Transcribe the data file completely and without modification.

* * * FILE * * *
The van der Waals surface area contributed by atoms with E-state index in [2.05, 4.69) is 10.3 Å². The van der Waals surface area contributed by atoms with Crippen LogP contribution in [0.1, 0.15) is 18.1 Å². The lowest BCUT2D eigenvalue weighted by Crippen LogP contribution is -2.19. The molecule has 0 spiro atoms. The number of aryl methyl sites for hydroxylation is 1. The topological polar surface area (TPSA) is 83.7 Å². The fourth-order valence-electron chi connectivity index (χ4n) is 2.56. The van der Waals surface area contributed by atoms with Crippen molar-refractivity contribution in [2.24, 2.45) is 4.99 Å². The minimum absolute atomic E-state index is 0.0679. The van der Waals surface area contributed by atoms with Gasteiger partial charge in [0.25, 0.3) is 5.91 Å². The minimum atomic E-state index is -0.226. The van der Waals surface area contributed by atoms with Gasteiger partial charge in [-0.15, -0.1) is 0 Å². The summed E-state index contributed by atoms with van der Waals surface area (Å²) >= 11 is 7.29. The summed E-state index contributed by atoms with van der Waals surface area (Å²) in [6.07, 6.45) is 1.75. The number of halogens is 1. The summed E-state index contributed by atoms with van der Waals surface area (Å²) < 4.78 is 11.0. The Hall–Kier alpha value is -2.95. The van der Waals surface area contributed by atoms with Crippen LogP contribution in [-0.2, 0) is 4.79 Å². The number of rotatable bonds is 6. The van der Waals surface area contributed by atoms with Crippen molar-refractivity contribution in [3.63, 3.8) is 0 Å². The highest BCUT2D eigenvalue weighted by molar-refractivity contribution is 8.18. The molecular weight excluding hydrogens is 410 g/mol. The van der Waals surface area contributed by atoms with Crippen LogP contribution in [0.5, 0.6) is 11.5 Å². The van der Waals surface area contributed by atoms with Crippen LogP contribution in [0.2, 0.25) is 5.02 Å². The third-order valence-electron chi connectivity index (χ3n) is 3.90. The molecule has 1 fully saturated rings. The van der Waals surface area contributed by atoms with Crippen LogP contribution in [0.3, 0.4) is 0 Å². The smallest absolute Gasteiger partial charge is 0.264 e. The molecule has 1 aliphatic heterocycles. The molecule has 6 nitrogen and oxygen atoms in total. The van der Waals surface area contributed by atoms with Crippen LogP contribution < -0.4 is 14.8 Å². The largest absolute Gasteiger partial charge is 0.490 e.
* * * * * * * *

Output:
The van der Waals surface area contributed by atoms with E-state index in [2.05, 4.69) is 10.3 Å². The van der Waals surface area contributed by atoms with Crippen LogP contribution in [0.1, 0.15) is 18.1 Å². The lowest BCUT2D eigenvalue weighted by Crippen LogP contribution is -2.19. The molecule has 0 spiro atoms. The number of aryl methyl sites for hydroxylation is 1. The topological polar surface area (TPSA) is 83.7 Å². The fourth-order valence-electron chi connectivity index (χ4n) is 2.56. The van der Waals surface area contributed by atoms with Crippen molar-refractivity contribution in [2.24, 2.45) is 4.99 Å². The minimum absolute atomic E-state index is 0.0679. The van der Waals surface area contributed by atoms with Gasteiger partial charge in [0.25, 0.3) is 5.91 Å². The minimum atomic E-state index is -0.226. The van der Waals surface area contributed by atoms with Gasteiger partial charge in [-0.15, -0.1) is 0 Å². The summed E-state index contributed by atoms with van der Waals surface area (Å²) >= 11 is 7.29. The summed E-state index contributed by atoms with van der Waals surface area (Å²) in [6.07, 6.45) is 1.75. The number of halogens is 1. The summed E-state index contributed by atoms with van der Waals surface area (Å²) < 4.78 is 11.0. The Hall–Kier alpha value is -2.95. The van der Waals surface area contributed by atoms with Crippen LogP contribution in [-0.2, 0) is 4.79 Å². The number of rotatable bonds is 6. The van der Waals surface area contributed by atoms with Crippen molar-refractivity contribution in [3.63, 3.8) is 0 Å². The highest BCUT2D eigenvalue weighted by molar-refractivity contribution is 8.18. The molecular weight excluding hydrogens is 410 g/mol. The van der Waals surface area contributed by atoms with Crippen LogP contribution in [0.5, 0.6) is 11.5 Å². The van der Waals surface area contributed by atoms with Crippen LogP contribution in [0.2, 0.25) is 5.02 Å². The third-order valence-electron chi connectivity index (χ3n) is 3.90. The molecule has 1 fully saturated rings. The van der Waals surface area contributed by atoms with Crippen LogP contribution in [0.3, 0.4) is 0 Å². The smallest absolute Gasteiger partial charge is 0.264 e. The molecule has 1 aliphatic heterocycles. The molecule has 6 nitrogen and oxygen atoms in total. The van der Waals surface area contributed by atoms with Crippen LogP contribution < -0.4 is 14.8 Å². The largest absolute Gasteiger partial charge is 0.490 e.